Originally posted by benowicz
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How does this paper meet the minimum standard for reperformance?
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Originally posted by benowicz View PostWhile I was expanding my survey to additional clades, I hit kind of a wall with my method for indirectly inferring resolutiontwo new clades had starkly contrasting trend profiles . But after a little experimentation, I think I may have come upon a method that is far superior . . .
That new method does a very good job at identifying the directionality of skewed date (i.e., over vs. understatement), but I'm not sure whether there is a very reliable way to correct it. In the case of the FTDNA block tree database, I'm dealing with two distinct test platforms (I think), whose resolutions have a ratio of 1:1.5. But what if there were 3 or more different platforms with different resolutions? I'm not an expert in the history of the block tree or FTDNA's product history, so for all I know, there may be exceptions to my expectation of only two platformstransfers of 3rd party data? Even if there are only two platforms today, will there still be only two platforms X years from now?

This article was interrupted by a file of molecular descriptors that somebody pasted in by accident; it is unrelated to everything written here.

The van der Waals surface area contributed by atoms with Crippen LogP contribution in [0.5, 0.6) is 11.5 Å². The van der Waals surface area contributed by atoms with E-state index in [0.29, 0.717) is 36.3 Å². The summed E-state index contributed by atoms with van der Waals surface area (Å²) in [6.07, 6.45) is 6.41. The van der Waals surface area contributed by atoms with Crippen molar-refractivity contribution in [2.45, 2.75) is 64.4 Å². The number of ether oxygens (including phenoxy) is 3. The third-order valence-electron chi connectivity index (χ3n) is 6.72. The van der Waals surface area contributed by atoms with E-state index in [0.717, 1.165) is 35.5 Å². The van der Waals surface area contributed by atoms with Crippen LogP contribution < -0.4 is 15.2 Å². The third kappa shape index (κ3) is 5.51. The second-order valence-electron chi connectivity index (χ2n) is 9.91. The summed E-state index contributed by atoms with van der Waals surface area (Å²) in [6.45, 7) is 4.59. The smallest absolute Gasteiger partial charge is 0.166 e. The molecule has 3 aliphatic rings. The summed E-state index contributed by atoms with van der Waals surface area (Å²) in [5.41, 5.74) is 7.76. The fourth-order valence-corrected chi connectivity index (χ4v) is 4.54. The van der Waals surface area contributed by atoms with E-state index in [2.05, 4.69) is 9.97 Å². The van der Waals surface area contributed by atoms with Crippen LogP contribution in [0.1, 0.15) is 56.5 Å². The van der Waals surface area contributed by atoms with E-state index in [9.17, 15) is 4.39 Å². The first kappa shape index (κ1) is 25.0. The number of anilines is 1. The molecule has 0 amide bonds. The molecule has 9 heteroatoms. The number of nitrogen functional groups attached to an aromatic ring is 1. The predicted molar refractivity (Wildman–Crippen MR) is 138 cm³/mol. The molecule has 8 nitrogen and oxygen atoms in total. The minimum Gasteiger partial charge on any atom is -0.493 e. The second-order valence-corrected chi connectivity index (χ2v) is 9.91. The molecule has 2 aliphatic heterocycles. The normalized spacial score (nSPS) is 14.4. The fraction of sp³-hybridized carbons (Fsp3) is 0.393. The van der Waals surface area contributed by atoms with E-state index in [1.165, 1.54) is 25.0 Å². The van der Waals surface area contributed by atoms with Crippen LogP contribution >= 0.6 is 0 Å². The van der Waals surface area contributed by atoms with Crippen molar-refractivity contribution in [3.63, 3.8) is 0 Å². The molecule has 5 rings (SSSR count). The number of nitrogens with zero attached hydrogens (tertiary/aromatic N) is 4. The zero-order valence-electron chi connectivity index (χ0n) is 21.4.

I feel like this new method does a much better job of approximating the true typical resolution for some clades than others. That would probably wash out over a really big study of many clades, but I don't think there is that much reliable data publicly available. So I'm "pretty" sure that my estimates of the true population mutation rate of around 60 years is "reasonable", that's not really a statistically reliable measure.
It would be great if the block tree published the average resolution data for reported clades, the same way they report the average number of private variants. That would be a real service to the scientific community. I don't know if the objection is programming or computational costs or what, but the public benefit would be enormous.
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Came up with a different, more direct approach. Just survey the mutation rates implied by the range of variant counts reported for a number of established cladesassuming a 50% binomial confidence level, of course. There may be a muddle of different resolutions reflected in the data, but as of today, anyhow, the fastest possible rate would have to represent the BigY 700. It's not guaranteed that any of the subclades reported in the FTDNA block tree are composed solely of Big Y 700 kits, but we know that the true populationwide rate for Big Y 700 can't be any slower than the aggregate data we capture. Sample size needs to be much larger, but this represents a much better methodology than anything I've seen to date.